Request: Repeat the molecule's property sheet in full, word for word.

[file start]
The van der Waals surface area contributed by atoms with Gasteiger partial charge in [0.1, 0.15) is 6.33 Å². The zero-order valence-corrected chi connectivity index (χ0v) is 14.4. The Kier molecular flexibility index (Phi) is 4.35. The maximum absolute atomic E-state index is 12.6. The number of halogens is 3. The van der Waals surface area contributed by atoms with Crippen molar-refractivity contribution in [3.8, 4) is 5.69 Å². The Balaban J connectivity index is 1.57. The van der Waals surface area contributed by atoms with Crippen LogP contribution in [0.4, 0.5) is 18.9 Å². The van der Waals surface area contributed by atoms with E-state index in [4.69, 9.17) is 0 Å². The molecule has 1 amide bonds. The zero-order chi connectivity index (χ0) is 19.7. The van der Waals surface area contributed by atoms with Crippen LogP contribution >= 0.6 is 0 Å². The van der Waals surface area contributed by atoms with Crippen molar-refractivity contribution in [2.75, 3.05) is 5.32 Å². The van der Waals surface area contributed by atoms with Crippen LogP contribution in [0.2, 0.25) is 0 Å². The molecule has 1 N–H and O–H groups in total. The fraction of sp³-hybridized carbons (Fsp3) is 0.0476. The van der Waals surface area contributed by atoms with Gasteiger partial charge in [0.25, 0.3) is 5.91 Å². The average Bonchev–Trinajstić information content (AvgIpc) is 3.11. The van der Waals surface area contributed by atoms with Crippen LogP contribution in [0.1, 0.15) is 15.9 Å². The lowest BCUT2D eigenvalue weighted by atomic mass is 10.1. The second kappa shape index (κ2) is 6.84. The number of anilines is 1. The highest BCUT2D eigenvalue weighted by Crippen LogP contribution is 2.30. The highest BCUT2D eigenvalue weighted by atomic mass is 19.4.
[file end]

The van der Waals surface area contributed by atoms with Gasteiger partial charge in [0.1, 0.15) is 6.33 Å². The zero-order valence-corrected chi connectivity index (χ0v) is 14.4. The Kier molecular flexibility index (Phi) is 4.35. The maximum absolute atomic E-state index is 12.6. The number of halogens is 3. The van der Waals surface area contributed by atoms with Crippen molar-refractivity contribution in [3.8, 4) is 5.69 Å². The Balaban J connectivity index is 1.57. The van der Waals surface area contributed by atoms with Crippen LogP contribution in [0.4, 0.5) is 18.9 Å². The van der Waals surface area contributed by atoms with E-state index in [4.69, 9.17) is 0 Å². The molecule has 1 amide bonds. The zero-order chi connectivity index (χ0) is 19.7. The van der Waals surface area contributed by atoms with Crippen LogP contribution >= 0.6 is 0 Å². The van der Waals surface area contributed by atoms with Crippen molar-refractivity contribution in [2.75, 3.05) is 5.32 Å². The van der Waals surface area contributed by atoms with Crippen LogP contribution in [0.2, 0.25) is 0 Å². The molecule has 1 N–H and O–H groups in total. The fraction of sp³-hybridized carbons (Fsp3) is 0.0476. The van der Waals surface area contributed by atoms with Gasteiger partial charge in [0.25, 0.3) is 5.91 Å². The average Bonchev–Trinajstić information content (AvgIpc) is 3.11. The van der Waals surface area contributed by atoms with Crippen LogP contribution in [0.1, 0.15) is 15.9 Å². The lowest BCUT2D eigenvalue weighted by atomic mass is 10.1. The second kappa shape index (κ2) is 6.84. The number of anilines is 1. The highest BCUT2D eigenvalue weighted by Crippen LogP contribution is 2.30. The highest BCUT2D eigenvalue weighted by atomic mass is 19.4.